The truth is that the way I saw this whole discussion was from the other side: It is clear that Avraham removed any inheritance from Yishmael with the above document. The Mizrachi asks: how could Avraham avinu avoid Yishmael receiving any inheritance? After all, he fulfilled the entire Torah and in Kesuvso 53 we find that one should not tamper with his inheritance even to give his "good" son and remove from his "bad" son. It is in this context that the sources brought here discuss this issue.

I honestly did not have a problem with this question since bad in the gemara (that prohibits disinheriting a bad child) need not mean an idolater, just a less good human being for whatever reason. Chazal prohibited us to give the money to the better one, because of what may come out of the bad. But Yishmael was an idolater. The Maharam Shick (Choshen Mishpat, siman 43)writes that this rule only applies to someone who either doesn't treat his parents properly (Rambam) or isn't exactly perfect in his obligations to heaven (Tur) Not an idolater etc.

The Sadei Chemed and the Igros Moshe (Choshen Mishpat II siman 50) both concur with this psak so the Mizrachi's problem doesn't begin. Of course the Mizrachi clearly argues but the other luminaries may be explaining according to his understanding even if they would agree with the Maharam Shick etc in principle.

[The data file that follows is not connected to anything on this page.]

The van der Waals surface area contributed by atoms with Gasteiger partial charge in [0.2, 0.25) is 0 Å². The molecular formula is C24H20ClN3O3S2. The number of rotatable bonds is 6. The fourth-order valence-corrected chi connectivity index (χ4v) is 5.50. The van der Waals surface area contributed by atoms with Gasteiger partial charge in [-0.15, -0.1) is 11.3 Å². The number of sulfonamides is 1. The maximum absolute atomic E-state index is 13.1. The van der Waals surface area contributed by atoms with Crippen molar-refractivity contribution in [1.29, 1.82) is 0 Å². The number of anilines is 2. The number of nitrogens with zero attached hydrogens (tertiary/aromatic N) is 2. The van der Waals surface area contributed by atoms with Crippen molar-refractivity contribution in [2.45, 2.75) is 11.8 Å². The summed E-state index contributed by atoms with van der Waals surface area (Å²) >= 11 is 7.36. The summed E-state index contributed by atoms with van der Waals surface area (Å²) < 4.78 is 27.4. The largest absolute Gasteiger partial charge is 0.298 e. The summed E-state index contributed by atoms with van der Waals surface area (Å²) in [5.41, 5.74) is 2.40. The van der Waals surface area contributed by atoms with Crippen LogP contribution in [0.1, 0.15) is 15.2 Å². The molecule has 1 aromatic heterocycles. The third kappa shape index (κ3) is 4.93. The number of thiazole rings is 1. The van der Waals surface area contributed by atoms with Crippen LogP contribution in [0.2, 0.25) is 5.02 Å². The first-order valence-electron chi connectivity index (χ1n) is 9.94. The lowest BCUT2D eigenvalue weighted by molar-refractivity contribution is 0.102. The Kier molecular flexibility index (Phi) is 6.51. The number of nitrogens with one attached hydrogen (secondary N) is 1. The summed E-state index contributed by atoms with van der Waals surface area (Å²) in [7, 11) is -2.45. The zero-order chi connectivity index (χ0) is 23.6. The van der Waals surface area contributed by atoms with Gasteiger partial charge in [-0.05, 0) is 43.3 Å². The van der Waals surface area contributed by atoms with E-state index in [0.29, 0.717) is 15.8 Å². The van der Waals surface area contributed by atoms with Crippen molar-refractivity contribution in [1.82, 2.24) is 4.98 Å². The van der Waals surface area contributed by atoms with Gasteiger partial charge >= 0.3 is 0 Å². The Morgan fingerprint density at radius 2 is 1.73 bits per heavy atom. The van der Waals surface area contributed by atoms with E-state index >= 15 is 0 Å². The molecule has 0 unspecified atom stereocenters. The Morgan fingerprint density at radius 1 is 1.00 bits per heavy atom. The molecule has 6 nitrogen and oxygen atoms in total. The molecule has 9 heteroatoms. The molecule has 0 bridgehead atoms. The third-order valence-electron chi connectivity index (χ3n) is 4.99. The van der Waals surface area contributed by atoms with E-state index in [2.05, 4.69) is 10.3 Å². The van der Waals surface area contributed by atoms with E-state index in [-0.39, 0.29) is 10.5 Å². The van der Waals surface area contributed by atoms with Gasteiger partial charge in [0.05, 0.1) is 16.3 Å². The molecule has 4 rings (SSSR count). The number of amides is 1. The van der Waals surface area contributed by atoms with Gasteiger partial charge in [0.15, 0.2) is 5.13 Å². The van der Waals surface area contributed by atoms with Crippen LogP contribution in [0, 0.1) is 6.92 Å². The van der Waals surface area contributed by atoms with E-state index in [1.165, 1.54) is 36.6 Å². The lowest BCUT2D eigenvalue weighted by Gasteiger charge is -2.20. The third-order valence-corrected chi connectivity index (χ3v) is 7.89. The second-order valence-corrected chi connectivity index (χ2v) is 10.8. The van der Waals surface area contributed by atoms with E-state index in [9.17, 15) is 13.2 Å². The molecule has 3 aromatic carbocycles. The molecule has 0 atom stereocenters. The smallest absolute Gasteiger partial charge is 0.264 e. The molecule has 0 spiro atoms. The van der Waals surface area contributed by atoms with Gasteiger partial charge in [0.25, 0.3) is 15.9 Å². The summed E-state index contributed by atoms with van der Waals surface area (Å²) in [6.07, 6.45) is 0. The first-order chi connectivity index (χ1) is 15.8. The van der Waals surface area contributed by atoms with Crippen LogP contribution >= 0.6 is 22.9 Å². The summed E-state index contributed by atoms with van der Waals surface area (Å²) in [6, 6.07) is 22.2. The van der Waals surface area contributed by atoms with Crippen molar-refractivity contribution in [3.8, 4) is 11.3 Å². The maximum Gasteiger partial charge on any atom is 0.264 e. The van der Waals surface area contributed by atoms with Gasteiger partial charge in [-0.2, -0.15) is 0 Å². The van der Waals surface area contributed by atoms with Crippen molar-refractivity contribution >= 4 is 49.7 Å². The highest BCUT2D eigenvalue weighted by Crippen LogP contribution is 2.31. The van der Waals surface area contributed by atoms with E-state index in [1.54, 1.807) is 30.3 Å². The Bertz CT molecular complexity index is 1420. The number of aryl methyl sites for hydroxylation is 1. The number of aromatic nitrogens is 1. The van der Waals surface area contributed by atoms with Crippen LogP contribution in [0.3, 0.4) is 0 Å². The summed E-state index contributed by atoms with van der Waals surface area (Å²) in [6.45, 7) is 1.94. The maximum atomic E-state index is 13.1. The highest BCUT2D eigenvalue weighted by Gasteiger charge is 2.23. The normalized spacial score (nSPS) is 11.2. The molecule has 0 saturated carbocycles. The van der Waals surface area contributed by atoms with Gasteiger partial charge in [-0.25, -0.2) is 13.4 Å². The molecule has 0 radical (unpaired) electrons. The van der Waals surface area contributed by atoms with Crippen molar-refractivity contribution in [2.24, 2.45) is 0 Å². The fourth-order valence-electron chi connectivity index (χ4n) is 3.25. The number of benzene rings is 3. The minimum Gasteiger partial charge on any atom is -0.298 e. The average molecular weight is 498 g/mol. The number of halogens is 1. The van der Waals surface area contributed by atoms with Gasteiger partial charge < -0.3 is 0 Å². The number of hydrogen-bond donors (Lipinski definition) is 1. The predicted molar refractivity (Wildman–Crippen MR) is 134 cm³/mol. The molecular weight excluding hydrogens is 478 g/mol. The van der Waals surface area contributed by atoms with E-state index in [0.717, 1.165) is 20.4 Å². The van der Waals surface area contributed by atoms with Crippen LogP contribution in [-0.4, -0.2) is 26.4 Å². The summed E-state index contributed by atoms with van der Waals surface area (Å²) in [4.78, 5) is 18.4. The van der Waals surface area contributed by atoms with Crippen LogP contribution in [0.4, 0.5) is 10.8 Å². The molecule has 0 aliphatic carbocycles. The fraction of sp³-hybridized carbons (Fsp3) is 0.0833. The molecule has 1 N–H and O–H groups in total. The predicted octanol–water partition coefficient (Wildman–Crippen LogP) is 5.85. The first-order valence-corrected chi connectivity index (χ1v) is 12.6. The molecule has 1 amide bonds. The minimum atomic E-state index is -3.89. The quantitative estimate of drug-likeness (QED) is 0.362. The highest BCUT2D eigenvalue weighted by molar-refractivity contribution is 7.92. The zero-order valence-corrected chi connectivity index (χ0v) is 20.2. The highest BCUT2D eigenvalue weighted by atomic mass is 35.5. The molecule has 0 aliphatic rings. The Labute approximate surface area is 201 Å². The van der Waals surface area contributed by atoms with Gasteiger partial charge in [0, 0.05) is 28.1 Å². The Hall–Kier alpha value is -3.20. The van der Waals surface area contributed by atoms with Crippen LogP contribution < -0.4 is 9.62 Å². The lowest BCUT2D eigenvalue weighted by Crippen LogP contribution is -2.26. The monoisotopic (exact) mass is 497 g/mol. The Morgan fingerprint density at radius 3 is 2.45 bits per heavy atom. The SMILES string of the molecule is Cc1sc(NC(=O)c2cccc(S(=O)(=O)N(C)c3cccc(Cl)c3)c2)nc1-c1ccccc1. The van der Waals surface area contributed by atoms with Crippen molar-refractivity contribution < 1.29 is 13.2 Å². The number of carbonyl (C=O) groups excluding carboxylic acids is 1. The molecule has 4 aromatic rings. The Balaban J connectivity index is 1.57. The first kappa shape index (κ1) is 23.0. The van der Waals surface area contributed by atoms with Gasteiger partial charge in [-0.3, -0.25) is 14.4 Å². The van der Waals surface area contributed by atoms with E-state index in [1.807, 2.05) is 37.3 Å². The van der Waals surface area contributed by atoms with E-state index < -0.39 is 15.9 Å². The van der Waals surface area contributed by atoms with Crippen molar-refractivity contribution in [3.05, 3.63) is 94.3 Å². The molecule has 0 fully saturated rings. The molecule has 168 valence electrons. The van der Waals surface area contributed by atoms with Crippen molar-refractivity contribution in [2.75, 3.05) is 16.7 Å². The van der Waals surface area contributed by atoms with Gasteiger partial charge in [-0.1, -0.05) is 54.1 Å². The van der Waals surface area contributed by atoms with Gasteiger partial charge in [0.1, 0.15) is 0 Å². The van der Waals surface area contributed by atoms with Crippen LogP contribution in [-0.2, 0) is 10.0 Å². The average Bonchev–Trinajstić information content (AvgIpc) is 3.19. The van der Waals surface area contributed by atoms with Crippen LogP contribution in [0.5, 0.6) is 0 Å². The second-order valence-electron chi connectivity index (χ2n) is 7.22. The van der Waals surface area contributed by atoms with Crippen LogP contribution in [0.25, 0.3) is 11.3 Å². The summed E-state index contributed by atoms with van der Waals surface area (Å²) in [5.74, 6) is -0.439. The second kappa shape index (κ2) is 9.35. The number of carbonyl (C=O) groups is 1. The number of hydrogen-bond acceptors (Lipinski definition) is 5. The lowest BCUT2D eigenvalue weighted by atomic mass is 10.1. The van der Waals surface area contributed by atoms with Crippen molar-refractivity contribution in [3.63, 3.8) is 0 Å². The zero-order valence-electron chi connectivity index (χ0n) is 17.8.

-Rabbi Micha Golshevsky

(Picture courtesy of middleeasternparent)

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4 comments:

Anonymous said...

please fix your typo:

records that he carried with him a document declaring all of Avraham's property to Yishmael. !!!

zei gezunt and all the best

Micha Golshevsky said...

Dixie Yid: My Pleasure as always!
Anonymous: Whoops! Sorry about the typo.
Thank you for pointing it out.

Anonymous said...

It is possible that there is proof to determine if Hagar was converted. Rashi states on the Pasuk ``es hanefesh asher asu bichoron`` that Avraham and Sarah converted those whom they were ``machnis tachas kanfei hashchina``. The Gemara Sanhedrin
[98b] brings this pasuk as a limud that one who is ``migadel`` anothers child in the way of Torah is considered that he ``created`` the child. There the Gemara qoutes Rav Elazar that one who theaches anothers child Torah it is as if he ``created`` them ``lidivrei torah``. Based on this Gemara we may raise a few questions.
How does Rashi prove from this Pasuk that Avraham and Sarah converted anyone maybe they taught them the ways of Hashem as Avraham knew from the Torah without converting them?